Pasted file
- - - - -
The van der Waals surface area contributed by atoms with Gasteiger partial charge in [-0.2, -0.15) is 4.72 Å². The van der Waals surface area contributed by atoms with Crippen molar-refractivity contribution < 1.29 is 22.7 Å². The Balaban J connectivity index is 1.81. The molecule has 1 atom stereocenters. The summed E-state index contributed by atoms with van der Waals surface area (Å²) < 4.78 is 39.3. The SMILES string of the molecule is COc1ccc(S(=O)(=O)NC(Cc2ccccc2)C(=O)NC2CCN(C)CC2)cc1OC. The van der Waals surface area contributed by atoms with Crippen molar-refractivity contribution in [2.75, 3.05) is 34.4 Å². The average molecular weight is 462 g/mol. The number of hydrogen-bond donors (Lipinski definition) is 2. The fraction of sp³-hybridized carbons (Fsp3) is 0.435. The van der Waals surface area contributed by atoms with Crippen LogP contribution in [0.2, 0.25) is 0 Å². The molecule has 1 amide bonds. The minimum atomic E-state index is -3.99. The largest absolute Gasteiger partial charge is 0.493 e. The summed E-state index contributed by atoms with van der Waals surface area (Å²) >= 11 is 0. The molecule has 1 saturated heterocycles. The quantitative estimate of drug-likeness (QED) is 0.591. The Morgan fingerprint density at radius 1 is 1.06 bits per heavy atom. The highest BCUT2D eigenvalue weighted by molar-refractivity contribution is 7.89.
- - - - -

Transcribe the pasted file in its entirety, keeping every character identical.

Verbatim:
The van der Waals surface area contributed by atoms with Gasteiger partial charge in [-0.2, -0.15) is 4.72 Å². The van der Waals surface area contributed by atoms with Crippen molar-refractivity contribution < 1.29 is 22.7 Å². The Balaban J connectivity index is 1.81. The molecule has 1 atom stereocenters. The summed E-state index contributed by atoms with van der Waals surface area (Å²) < 4.78 is 39.3. The SMILES string of the molecule is COc1ccc(S(=O)(=O)NC(Cc2ccccc2)C(=O)NC2CCN(C)CC2)cc1OC. The van der Waals surface area contributed by atoms with Crippen molar-refractivity contribution in [2.75, 3.05) is 34.4 Å². The average molecular weight is 462 g/mol. The number of hydrogen-bond donors (Lipinski definition) is 2. The fraction of sp³-hybridized carbons (Fsp3) is 0.435. The van der Waals surface area contributed by atoms with Crippen LogP contribution in [0.2, 0.25) is 0 Å². The molecule has 1 amide bonds. The minimum atomic E-state index is -3.99. The largest absolute Gasteiger partial charge is 0.493 e. The summed E-state index contributed by atoms with van der Waals surface area (Å²) >= 11 is 0. The molecule has 1 saturated heterocycles. The quantitative estimate of drug-likeness (QED) is 0.591. The Morgan fingerprint density at radius 1 is 1.06 bits per heavy atom. The highest BCUT2D eigenvalue weighted by molar-refractivity contribution is 7.89.